After World War 1 (1914-1918) our Nation was still grieving the loss of so many young men (60,000), many of whom were without a grave site to visit as their remains were left in faraway European battlefields. In the parks and streets of country towns, villages and suburbs across Australia, communities planted rows of trees commonly called “Avenues of Honour” as living memorials to those who did not return. This helped families to mourn their loss.
“The first avenue was planted around 1922 in Soldier’s Avenue, Harbord, following its renaming from Matheson Street by community request. Local historian Gwen Gordon records that the first tree on the corner of Soldier’s Avenue and Oliver Street was planted in memory of fallen servicemen from Freshwater Surf life Saving Club (11). The local Oddfellows’ Lodge and Harbord citizens planted another, “Our Heroes Tree”, near the site of the first local Anzac Day service on a vacant lot in Soldier’s Avenue. Further trees were planted each side of Soldiers Avenue, between Oliver Street and Albert Street. Each tree guard carried a plaque with the name of a fallen soldier”.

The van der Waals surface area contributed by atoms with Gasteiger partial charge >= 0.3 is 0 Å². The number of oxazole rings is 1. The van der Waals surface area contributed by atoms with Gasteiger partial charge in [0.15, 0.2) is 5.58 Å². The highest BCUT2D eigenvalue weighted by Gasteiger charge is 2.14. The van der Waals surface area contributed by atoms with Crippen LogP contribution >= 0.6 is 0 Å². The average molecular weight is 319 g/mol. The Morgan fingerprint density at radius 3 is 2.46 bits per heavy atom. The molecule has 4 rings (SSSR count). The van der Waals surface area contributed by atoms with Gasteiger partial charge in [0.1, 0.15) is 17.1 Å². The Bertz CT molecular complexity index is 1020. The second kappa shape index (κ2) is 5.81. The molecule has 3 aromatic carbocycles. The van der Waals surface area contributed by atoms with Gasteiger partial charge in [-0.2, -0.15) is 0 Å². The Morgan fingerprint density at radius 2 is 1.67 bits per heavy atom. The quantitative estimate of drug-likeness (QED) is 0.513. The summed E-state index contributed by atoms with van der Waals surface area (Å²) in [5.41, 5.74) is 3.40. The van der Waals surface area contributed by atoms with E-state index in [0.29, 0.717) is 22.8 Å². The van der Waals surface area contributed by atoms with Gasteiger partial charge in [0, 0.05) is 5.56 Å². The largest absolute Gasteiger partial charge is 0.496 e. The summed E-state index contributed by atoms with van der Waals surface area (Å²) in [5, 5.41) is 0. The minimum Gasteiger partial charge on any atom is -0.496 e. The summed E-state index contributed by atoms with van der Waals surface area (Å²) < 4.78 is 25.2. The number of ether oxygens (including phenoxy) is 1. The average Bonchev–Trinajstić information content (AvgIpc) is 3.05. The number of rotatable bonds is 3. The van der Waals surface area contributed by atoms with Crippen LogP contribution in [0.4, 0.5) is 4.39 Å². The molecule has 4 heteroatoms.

“For many years, wreaths and flowers were placed at the foot of the trees on Anzac Day. In 1985, remaining tree guards and plaques were removed by Warringah Council. Replacement plaques are set now in the Wall of Remembrance provided by Harbord Diggers Memorial Club in conjunction with Council in Jacka Park”.Manly Library Local Studies.